Cambyses succeeded Cyrus II on the Persian throne in 525 BC, and one of his first acts was to march on Egypt, annihilating the Egyptian army at Pelusium. The king, Psametik III, was later taken prisoner and sent in chains to Susa, and unheard of humiliation for a King of Egypt. Cambyses has generally had a critical reputation, largely as a result of Greek propaganda when the Persians' erstwhile allies became their enemies; he also incurred the enmity of the priests when he reduced the subsidies from the state to which certain of the temples had become accustomed. Certainly there is no clear evidence for his supposed sacrilegious slaughter of the sacred Apis Bull as tradition insists; rather he seems to have been concerned to respect Egyptian beliefs and customs, a posture which would have been in line with Persian policy overall. There is a stele which depicts him, in the full regalia of a king of Egypt, worshipping the Apis. He was also notorious, perhaps with greater justification, for the loss of an entire army and its treasure in a gigantic sandstorm when it was marching to Siwa.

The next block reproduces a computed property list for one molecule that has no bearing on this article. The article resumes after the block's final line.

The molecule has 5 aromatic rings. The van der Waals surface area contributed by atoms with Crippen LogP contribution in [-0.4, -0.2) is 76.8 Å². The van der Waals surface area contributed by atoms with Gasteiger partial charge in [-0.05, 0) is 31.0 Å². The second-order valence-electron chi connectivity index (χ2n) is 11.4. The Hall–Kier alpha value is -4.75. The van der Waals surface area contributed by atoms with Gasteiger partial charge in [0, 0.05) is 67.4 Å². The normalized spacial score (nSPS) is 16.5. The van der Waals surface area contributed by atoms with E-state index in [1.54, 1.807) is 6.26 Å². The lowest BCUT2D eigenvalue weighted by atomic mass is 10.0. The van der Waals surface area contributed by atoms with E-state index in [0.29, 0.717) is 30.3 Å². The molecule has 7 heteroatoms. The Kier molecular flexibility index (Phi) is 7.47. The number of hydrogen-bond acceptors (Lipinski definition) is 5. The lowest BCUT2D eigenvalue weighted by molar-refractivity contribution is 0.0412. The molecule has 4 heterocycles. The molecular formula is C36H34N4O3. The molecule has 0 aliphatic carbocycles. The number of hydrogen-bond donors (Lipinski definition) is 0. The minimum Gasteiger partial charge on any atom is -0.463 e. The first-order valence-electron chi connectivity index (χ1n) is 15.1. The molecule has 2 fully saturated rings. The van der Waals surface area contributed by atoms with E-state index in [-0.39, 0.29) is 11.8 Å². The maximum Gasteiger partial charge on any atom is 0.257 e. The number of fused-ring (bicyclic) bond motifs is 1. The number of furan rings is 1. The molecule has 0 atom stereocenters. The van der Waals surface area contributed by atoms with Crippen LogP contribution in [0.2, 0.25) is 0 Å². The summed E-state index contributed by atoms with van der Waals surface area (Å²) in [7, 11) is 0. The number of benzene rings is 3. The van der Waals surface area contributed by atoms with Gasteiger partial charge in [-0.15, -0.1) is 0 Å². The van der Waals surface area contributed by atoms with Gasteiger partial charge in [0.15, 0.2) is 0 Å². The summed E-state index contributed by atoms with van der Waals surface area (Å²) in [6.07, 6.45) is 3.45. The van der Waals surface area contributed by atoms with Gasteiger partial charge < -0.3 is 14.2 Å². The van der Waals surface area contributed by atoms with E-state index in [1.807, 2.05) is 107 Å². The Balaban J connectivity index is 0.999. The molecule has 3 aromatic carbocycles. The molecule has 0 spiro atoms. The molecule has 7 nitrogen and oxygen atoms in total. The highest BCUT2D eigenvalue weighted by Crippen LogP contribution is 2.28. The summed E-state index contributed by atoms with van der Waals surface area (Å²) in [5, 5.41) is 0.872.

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Last Updated: June 20th, 2011